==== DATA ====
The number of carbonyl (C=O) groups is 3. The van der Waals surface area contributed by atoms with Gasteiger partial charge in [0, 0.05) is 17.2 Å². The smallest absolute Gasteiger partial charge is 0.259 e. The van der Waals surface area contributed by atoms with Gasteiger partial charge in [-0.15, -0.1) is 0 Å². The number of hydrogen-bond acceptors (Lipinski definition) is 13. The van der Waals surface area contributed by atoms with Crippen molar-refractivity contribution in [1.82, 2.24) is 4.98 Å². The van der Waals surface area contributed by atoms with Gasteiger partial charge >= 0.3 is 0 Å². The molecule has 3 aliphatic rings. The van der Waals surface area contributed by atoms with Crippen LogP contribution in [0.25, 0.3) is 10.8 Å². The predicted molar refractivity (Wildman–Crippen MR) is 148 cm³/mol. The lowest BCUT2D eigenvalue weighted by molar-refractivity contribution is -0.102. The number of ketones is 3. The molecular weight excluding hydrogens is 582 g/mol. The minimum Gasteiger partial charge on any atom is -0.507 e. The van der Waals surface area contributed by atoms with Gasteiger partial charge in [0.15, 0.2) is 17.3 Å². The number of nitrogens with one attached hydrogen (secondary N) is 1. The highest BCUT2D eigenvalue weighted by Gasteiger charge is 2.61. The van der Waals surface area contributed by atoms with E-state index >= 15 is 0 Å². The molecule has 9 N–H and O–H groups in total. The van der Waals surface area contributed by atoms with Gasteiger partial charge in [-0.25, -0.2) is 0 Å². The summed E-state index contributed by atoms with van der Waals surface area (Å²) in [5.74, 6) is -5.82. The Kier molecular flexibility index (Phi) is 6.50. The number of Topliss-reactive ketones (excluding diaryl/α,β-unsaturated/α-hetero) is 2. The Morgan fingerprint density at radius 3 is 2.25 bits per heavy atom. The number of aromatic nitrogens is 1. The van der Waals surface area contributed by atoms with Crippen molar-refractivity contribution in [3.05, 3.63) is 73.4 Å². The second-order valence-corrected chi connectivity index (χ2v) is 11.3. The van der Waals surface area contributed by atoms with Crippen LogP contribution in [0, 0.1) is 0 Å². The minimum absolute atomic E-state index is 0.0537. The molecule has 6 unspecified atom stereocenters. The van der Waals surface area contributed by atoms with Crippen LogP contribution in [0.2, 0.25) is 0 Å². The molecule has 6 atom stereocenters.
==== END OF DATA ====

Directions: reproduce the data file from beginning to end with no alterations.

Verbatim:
The number of carbonyl (C=O) groups is 3. The van der Waals surface area contributed by atoms with Gasteiger partial charge in [0, 0.05) is 17.2 Å². The smallest absolute Gasteiger partial charge is 0.259 e. The van der Waals surface area contributed by atoms with Gasteiger partial charge in [-0.15, -0.1) is 0 Å². The number of hydrogen-bond acceptors (Lipinski definition) is 13. The van der Waals surface area contributed by atoms with Crippen molar-refractivity contribution in [1.82, 2.24) is 4.98 Å². The van der Waals surface area contributed by atoms with Gasteiger partial charge >= 0.3 is 0 Å². The molecule has 3 aliphatic rings. The van der Waals surface area contributed by atoms with Crippen LogP contribution in [0.25, 0.3) is 10.8 Å². The predicted molar refractivity (Wildman–Crippen MR) is 148 cm³/mol. The lowest BCUT2D eigenvalue weighted by molar-refractivity contribution is -0.102. The number of ketones is 3. The molecular weight excluding hydrogens is 582 g/mol. The minimum Gasteiger partial charge on any atom is -0.507 e. The van der Waals surface area contributed by atoms with Gasteiger partial charge in [0.15, 0.2) is 17.3 Å². The number of nitrogens with one attached hydrogen (secondary N) is 1. The highest BCUT2D eigenvalue weighted by Gasteiger charge is 2.61. The van der Waals surface area contributed by atoms with E-state index >= 15 is 0 Å². The molecule has 9 N–H and O–H groups in total. The van der Waals surface area contributed by atoms with Gasteiger partial charge in [-0.25, -0.2) is 0 Å². The summed E-state index contributed by atoms with van der Waals surface area (Å²) in [5.74, 6) is -5.82. The Kier molecular flexibility index (Phi) is 6.50. The number of Topliss-reactive ketones (excluding diaryl/α,β-unsaturated/α-hetero) is 2. The Morgan fingerprint density at radius 3 is 2.25 bits per heavy atom. The number of aromatic nitrogens is 1. The van der Waals surface area contributed by atoms with Crippen molar-refractivity contribution in [3.05, 3.63) is 73.4 Å². The second-order valence-corrected chi connectivity index (χ2v) is 11.3. The van der Waals surface area contributed by atoms with Crippen LogP contribution in [0, 0.1) is 0 Å². The minimum absolute atomic E-state index is 0.0537. The molecule has 6 unspecified atom stereocenters. The van der Waals surface area contributed by atoms with Crippen LogP contribution in [0.2, 0.25) is 0 Å². The molecule has 6 atom stereocenters.